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The Hill of Tara. Image credit

The harp that once through Tara’s halls
The soul of music shed,
Now hangs as mute on Tara’s walls
As if that soul were fled.
So sleeps the pride of former days,
So glory’s thrill is o’er,
And hearts that once beat high for praise
Now feel that praise no more.

No more to chiefs and ladies bright,
The harp of Tara swells;
The chord alone, that breaks at night,
Its tale of ruin tells.
Thus Freedom now so seldom wakes,
The only throb she gives
Is when some heart indignant breaks,
To show that still she lives.

Thomas Moore (1779-1852)

See also –[…]-The-Hill-of-Tara-Ireland.html

We have highlighted the difficult times archaeologists are having during the credit crunch and were therefore interested to see archaeologists discussing this question:
“would any of us be tempted to be unethical in order to secure employment?”

From where we’re standing the question could have been posed years ago. Does an archaeological landscape get quarried because all archaeologists acted entirely in its interest? Is every investigation prior to development carried out without regard to the commercial interests involved?

“Developer funded archaeology” has been with us for years. The implications of the arrangement are obvious. Often they are hinted at, rarely are they explained, highlighted and admitted. The fact is, some pipers call some tunes. People are human.

Will the credit crunch make it worse? Of course. Will the government’s proposals to streamline the process make it worse still, and isn’t that one of the unspoken intentions? Of course.

One can have the highest of aspirations and one can wish to keep to the strictest professional codes but if one also wants to put bread and butter on the table it’s awkward…

We applaud the fact the question has been asked and we wish it was discussed more openly and more often. After all, if archaeologists don’t bring it up we can hardly expect either developers or the government to do so. All you’ll ever hear publicly from them is yes, of course we want you to be scrupulous and ethical. And of course, that’s what archaeologists want too. But in truth, the system is not set up to encourage that. Quite the reverse. If archaeologists don’t point that out then how will the truth ever emerge?

“LOUGH GUR, one of Europe’s most important archaeological sites and located in Co Limerick, could soon be awarded world heritage status.”

One of Ireland’s most important archaeological sites, Lough Gur, has been put on the tentative list of World Heritage sites. The application was made by Limerick County Council. The Lough Gur site dates back to the Neolithic period and there are many megalithic remains beside the lake. It boasts the largest stone circle in Ireland at Grange, and the remains of at least three crannogs within the lake.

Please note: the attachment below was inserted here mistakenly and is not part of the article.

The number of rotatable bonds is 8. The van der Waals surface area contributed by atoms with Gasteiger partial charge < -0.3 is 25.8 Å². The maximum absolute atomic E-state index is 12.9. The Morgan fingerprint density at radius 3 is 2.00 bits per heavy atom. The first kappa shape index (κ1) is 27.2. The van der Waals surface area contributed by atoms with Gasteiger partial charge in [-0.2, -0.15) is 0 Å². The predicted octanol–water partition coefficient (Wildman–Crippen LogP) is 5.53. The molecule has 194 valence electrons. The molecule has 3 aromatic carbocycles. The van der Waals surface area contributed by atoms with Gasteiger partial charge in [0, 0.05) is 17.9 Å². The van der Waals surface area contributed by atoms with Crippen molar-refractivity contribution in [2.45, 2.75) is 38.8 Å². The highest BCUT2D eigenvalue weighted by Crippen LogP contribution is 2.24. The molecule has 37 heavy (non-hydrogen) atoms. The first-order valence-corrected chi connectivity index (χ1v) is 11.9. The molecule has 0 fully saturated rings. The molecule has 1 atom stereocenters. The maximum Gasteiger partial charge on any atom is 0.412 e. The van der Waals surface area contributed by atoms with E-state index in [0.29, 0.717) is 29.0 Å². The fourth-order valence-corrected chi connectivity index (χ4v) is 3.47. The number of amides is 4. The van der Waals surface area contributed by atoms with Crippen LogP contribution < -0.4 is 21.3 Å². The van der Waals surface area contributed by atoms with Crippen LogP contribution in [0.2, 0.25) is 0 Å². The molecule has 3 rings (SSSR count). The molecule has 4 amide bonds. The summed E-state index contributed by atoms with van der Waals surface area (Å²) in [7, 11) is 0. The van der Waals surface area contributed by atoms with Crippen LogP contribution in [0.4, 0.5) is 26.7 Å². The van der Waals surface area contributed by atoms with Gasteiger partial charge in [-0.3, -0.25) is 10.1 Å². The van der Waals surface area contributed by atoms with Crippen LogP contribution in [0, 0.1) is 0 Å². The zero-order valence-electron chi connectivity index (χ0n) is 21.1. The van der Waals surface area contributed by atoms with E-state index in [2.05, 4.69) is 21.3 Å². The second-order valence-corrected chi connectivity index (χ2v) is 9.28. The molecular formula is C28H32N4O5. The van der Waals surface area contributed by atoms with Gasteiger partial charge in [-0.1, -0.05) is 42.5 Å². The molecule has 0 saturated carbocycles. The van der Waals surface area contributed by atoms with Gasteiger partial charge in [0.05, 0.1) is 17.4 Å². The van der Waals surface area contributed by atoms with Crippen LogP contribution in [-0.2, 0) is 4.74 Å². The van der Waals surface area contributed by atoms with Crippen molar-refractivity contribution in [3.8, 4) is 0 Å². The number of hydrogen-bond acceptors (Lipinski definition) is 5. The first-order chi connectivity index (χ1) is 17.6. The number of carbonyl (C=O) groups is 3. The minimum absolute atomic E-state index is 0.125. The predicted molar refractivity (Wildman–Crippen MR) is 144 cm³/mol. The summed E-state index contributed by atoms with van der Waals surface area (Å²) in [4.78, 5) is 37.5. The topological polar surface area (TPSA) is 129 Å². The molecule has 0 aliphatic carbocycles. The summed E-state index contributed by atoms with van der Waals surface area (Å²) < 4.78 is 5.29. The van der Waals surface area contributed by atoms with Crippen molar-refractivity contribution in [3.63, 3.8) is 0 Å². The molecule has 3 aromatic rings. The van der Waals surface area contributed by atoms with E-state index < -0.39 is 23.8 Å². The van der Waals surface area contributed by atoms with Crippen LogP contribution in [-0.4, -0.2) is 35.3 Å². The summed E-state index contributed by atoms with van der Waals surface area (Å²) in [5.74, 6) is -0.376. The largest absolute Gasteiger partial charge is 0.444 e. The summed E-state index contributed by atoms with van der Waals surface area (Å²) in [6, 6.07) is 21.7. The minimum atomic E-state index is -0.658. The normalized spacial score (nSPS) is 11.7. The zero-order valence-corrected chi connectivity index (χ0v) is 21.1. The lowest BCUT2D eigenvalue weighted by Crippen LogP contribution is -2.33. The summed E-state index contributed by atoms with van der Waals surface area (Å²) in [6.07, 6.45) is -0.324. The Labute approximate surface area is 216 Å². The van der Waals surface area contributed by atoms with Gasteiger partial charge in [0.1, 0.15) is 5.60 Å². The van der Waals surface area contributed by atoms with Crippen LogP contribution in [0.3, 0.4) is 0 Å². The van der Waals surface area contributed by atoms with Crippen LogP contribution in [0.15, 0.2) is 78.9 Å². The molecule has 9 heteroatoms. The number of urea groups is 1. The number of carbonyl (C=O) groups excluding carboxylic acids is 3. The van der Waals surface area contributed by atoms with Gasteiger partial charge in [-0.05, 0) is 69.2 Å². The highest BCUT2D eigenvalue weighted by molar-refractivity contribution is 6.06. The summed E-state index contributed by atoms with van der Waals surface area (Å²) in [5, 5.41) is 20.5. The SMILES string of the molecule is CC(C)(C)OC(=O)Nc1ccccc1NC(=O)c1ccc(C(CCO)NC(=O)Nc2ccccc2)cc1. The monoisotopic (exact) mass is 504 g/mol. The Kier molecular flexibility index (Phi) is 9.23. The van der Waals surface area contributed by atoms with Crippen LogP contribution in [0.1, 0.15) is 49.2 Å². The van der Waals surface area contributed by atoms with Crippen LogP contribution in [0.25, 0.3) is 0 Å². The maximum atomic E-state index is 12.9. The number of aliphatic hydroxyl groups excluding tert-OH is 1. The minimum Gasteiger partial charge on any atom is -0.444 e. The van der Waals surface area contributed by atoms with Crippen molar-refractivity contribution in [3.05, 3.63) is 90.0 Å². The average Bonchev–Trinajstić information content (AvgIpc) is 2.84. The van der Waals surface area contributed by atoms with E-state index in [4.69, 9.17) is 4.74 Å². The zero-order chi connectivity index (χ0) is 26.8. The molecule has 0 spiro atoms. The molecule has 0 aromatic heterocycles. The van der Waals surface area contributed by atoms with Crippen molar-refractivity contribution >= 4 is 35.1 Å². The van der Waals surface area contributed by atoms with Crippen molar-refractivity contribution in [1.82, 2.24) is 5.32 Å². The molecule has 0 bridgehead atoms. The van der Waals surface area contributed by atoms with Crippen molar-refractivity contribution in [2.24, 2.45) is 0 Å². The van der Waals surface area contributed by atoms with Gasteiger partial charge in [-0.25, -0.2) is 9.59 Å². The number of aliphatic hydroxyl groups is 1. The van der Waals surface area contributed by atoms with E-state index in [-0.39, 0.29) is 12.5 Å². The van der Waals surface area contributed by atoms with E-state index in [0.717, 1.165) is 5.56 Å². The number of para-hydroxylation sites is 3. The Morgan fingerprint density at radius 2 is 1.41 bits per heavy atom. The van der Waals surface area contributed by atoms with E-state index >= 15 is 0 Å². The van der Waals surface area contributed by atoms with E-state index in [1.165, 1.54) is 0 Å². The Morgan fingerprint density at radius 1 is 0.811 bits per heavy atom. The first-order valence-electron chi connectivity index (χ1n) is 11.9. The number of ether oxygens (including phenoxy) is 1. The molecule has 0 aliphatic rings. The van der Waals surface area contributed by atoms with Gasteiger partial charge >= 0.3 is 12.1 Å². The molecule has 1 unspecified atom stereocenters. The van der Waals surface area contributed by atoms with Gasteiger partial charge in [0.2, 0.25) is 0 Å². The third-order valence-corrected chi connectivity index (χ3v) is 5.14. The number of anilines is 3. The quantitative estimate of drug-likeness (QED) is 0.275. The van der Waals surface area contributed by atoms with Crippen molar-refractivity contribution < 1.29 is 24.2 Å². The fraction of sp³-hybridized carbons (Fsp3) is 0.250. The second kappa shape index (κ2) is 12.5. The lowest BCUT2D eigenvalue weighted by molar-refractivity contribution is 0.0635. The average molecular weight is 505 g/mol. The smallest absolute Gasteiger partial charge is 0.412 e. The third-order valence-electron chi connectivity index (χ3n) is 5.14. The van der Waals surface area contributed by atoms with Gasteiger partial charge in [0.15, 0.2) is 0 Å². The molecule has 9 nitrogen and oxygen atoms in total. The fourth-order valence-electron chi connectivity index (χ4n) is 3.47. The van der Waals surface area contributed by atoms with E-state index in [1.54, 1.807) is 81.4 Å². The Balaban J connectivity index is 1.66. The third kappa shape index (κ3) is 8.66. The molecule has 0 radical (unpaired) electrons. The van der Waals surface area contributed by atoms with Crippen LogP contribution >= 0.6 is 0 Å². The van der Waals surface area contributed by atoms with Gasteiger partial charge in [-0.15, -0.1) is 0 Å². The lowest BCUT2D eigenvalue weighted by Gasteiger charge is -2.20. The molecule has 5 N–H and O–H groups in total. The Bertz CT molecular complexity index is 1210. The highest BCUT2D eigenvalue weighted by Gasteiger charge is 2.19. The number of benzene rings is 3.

It lies, “20 kms from Limerick and includes stone circles and standing stones, ancient burial chambers, cairns and Neolithic house sites dating back more than 4,500 years…” to quote from this news article in the Irish Times –  

In a country that is so rich in archaeological remains it is surprising to find that there are only two other World Heritage sites in Ireland – Skellig Michael and the Archaeological Ensemble of the Bend of the Boyne. Of course one other very famous site has also been added to the tentative list, this is the Hill of Tara, a site that is already ruined by the motorway still being built through the Skryne valley and which is also destroying valuable heritage sites or an ‘archaeological ensemble’ that goes to make up a very important landscape.

Not long ago the then British Culture Minister, David Lammy, called metal detectorists heritage heroes, something that caused consternation amongst archaeologists and all others who thought heritage belonged to us all and wasn’t up for individuals to take away for their own benefit.

We do wonder whether the Chinese Culture Minister and millions of his countrymen are currently using the same term about this gentleman, with rather more cause.

How about it Mr Lammy? If metal detectorists are heritage heroes how would you describe that person? And how does he measure up to the metal detectorist finder of this which your successor is trying to prevent being exported providing £35,000 can be hurriedly scraped together as a heroic reward? Maybe the hero could just donate it, as if he was a culture-loving Chinese patriot, what do you think? Or isn’t that how your version of heroism works?


         (This image is available for download as our March wallpaper)


March 2009

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